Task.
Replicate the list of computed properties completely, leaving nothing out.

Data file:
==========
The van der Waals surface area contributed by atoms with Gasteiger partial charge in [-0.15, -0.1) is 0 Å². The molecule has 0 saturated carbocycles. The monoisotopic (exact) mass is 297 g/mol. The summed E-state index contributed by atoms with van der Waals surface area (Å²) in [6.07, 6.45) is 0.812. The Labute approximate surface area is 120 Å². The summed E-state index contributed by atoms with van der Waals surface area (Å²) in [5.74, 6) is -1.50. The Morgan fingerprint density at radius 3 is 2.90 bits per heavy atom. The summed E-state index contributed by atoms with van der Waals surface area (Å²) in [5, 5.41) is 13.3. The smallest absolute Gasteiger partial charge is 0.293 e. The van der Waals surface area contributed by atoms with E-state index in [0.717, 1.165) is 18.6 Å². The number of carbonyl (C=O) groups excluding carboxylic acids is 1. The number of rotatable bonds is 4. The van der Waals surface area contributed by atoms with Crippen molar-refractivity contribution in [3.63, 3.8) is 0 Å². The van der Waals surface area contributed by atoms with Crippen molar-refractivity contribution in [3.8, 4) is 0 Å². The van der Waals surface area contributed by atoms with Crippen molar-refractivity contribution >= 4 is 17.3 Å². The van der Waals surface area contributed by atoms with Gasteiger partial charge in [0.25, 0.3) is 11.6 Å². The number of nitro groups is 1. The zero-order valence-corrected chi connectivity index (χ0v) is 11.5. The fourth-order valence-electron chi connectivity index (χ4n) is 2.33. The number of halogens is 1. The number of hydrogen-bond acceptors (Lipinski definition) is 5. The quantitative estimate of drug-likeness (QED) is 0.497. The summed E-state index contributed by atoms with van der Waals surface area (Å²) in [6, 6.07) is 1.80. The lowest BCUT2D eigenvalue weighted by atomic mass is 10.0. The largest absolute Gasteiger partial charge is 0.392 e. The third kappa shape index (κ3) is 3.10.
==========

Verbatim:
The van der Waals surface area contributed by atoms with Gasteiger partial charge in [-0.15, -0.1) is 0 Å². The molecule has 0 saturated carbocycles. The monoisotopic (exact) mass is 297 g/mol. The summed E-state index contributed by atoms with van der Waals surface area (Å²) in [6.07, 6.45) is 0.812. The Labute approximate surface area is 120 Å². The summed E-state index contributed by atoms with van der Waals surface area (Å²) in [5.74, 6) is -1.50. The Morgan fingerprint density at radius 3 is 2.90 bits per heavy atom. The summed E-state index contributed by atoms with van der Waals surface area (Å²) in [5, 5.41) is 13.3. The smallest absolute Gasteiger partial charge is 0.293 e. The van der Waals surface area contributed by atoms with E-state index in [0.717, 1.165) is 18.6 Å². The number of carbonyl (C=O) groups excluding carboxylic acids is 1. The number of rotatable bonds is 4. The van der Waals surface area contributed by atoms with Crippen molar-refractivity contribution in [3.63, 3.8) is 0 Å². The van der Waals surface area contributed by atoms with Crippen molar-refractivity contribution in [3.8, 4) is 0 Å². The van der Waals surface area contributed by atoms with Crippen molar-refractivity contribution >= 4 is 17.3 Å². The van der Waals surface area contributed by atoms with Gasteiger partial charge in [0.25, 0.3) is 11.6 Å². The number of nitro groups is 1. The zero-order valence-corrected chi connectivity index (χ0v) is 11.5. The fourth-order valence-electron chi connectivity index (χ4n) is 2.33. The number of halogens is 1. The number of hydrogen-bond acceptors (Lipinski definition) is 5. The quantitative estimate of drug-likeness (QED) is 0.497. The summed E-state index contributed by atoms with van der Waals surface area (Å²) in [6, 6.07) is 1.80. The lowest BCUT2D eigenvalue weighted by atomic mass is 10.0. The largest absolute Gasteiger partial charge is 0.392 e. The third kappa shape index (κ3) is 3.10.